Melatonin appeared to be protective of carbonyl formation in younger animals and nitrosylative damage to proteins in older animals. This finding is in agreement with the published literature (Akbulut et al. 2008; Garcia-Macia et al. 2010; Dkhar and Sharma 2011). This is unlikely to be due to a direct antioxidant property as intracellular content of melatonin is very low compared to glutathione or α-tocopherol (Lahiri et al. 2004; Kornbrust and Mavis 1980). More likely, the protective effect reflects modulation of genetic regulatory processes (Bondy and Sharman 2010) or indirect antioxidant effects (Reiter et al. 2001). LPS treatment 3 h before sacrifice did not affect the indices of oxidative or nitrosylative damage to proteins. However, we did observe a nonsignificant decrease in protein carbonyl levels after LPS challenge in the old control group (Fig. 4a), which may be a consequence of age-related alterations in the immune/oxidative pathway cross talk. Melatonin treatment in either the young or older animals did not significantly alter oxidative markers after the LPS challenge. This is not surprising since these measures indicate progressive overall damage to proteins, which take an extended period to develop. Thus, these indices would not be expected to be rapidly responsive to acute inflammation.

Melatonin was clearly protective against extended age-related accumulation of nitrosylative stress-induced damage to proteins. There was however no evidence of the ability of melatonin to suppress acute inflammatory events. Melatonin has been found to improve survival in mice treated with an acute lethal dose of LPS (Wu et al. 2001), and the molecule can block many of the rapidly induced inflammatory effects of LPS (Nava et al. 1997; Raghavendra et al. 2000). Much of the literature reporting a protective effect of melatonin on inflammatory responses has relied on quantitative gene expression (Sharman et al. 2008; Naidu et al. 2010). There are, however, reports on melatonin-induced reduction of cytokine levels (Xu et al. 2007; Tyagi et al. 2010). In the present study, other than a systemic increase in LPS-induced TNF-α production in melatonin-treated old animals, we did not observe melatonin-induced alteration of inflammatory indices. Melatonin does not behave as a broad-spectrum immunosuppressant but rather may act as a more complex modulator of immune activity. The overall interpretation of a range of studies on melatonin is that it functions to draw the senescent brain into a response profile more closely resembling that of the younger brain that can both involve suppression or activation of components of immune function (Bondy and Sharman 2010). Thus, an intricate and not always consistent response to an inflammatory stimulus is not surprising.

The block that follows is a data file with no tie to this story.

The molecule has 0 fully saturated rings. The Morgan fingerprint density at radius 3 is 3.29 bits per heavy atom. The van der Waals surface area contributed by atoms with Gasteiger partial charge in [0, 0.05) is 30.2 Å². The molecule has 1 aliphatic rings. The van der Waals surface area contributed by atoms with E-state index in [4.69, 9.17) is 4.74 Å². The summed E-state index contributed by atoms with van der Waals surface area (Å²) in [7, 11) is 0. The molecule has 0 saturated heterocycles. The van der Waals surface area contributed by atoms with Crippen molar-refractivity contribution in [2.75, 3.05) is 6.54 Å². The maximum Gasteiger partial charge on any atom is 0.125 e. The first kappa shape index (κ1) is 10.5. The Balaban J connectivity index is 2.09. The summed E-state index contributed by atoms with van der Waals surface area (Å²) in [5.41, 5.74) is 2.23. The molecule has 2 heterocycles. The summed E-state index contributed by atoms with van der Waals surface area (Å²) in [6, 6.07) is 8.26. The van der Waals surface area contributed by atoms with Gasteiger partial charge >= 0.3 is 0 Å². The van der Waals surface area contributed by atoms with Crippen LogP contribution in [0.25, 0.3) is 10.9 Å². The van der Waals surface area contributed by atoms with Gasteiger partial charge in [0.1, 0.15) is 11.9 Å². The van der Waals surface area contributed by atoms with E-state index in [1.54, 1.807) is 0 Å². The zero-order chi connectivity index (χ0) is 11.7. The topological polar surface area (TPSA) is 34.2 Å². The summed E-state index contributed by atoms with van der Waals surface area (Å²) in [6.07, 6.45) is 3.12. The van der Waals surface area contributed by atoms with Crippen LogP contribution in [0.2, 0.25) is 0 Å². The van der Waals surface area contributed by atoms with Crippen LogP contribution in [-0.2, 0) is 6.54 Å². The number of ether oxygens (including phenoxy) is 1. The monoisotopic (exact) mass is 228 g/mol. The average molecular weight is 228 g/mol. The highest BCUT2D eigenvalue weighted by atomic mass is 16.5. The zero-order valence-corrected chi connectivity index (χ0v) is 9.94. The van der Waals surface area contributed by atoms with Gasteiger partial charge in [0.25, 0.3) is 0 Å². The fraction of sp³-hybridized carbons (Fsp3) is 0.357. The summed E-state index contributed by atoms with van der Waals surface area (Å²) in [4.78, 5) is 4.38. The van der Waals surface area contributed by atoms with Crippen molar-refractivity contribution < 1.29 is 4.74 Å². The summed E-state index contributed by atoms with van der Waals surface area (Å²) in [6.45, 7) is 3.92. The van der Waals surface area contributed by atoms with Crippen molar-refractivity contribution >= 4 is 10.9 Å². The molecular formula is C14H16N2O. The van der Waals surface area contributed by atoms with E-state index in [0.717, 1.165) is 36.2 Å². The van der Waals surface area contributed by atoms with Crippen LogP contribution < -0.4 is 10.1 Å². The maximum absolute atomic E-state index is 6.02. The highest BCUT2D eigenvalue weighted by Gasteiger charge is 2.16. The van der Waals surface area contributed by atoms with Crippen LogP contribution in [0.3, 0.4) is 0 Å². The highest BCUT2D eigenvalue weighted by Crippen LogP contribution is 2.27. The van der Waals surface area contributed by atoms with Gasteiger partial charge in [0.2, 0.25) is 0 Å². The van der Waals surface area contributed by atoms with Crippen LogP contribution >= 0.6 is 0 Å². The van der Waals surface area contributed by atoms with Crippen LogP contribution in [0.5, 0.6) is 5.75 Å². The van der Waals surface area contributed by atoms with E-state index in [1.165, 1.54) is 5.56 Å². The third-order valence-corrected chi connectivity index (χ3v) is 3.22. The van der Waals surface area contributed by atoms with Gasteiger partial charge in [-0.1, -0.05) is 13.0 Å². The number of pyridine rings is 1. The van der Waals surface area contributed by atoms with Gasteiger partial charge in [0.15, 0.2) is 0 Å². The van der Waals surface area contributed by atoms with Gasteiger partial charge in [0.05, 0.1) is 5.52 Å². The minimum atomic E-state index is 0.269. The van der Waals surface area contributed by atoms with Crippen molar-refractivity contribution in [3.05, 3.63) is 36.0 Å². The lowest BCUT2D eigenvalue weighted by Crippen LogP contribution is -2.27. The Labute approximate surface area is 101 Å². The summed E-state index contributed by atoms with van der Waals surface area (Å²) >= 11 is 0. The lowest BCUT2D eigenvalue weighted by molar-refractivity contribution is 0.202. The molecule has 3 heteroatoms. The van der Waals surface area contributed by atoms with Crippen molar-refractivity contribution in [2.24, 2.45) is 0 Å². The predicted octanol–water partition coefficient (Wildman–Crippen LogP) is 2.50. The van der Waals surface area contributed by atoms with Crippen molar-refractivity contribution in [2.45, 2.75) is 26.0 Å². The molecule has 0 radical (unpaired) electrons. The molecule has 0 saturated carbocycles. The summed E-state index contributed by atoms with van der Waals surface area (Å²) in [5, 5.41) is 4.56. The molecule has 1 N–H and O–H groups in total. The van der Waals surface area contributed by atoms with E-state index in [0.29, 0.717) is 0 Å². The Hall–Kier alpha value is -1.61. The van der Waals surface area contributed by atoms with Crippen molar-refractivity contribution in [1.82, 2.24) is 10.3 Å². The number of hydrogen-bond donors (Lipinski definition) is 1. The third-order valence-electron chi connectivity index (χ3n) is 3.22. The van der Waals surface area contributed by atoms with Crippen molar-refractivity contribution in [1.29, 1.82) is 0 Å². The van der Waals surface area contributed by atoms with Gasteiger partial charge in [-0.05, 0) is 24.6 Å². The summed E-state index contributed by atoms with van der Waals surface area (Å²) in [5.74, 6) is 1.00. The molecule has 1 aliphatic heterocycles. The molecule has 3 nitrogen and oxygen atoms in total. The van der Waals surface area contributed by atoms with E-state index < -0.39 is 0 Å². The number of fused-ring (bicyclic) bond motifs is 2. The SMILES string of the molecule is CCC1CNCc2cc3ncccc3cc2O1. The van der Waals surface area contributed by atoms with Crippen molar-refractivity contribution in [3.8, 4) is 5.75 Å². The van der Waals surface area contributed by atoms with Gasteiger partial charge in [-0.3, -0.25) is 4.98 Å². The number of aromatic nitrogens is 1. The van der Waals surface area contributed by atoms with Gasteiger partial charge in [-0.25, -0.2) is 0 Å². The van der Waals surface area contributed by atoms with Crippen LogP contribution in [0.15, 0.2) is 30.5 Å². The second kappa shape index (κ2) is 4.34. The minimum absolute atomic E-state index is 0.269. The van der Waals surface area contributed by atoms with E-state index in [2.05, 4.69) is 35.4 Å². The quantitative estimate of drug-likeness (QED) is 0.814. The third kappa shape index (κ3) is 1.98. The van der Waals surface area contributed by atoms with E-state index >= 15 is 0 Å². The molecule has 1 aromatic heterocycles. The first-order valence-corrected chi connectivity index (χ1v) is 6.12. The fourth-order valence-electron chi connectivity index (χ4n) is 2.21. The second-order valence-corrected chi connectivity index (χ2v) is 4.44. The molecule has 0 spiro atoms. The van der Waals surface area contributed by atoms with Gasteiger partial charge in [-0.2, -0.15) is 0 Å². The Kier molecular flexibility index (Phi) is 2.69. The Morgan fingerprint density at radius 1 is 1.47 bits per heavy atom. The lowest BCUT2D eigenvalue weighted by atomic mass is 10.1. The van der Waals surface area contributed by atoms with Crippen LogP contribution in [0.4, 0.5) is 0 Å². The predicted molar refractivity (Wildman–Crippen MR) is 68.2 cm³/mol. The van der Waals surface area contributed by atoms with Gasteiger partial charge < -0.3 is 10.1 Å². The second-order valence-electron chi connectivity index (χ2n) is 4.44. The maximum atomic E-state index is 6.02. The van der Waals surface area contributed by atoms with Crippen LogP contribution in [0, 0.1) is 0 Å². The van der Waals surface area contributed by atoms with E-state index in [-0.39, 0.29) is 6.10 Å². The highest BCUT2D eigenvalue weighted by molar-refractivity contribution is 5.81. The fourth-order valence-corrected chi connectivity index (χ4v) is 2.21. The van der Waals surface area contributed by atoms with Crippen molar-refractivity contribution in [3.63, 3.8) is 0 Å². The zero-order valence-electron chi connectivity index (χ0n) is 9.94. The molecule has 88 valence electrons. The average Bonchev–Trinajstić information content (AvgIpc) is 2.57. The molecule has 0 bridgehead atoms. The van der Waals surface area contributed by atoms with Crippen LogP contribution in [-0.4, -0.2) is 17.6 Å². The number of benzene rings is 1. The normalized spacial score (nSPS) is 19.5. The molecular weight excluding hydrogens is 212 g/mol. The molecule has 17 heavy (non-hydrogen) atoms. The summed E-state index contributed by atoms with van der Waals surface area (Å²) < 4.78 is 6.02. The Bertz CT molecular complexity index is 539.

Acknowledgments

This study was supported by a grant from the National Institutes of Health (AG 18884) and Western University of Health Sciences faculty development funds.

Copyright information

© American Aging Association 2013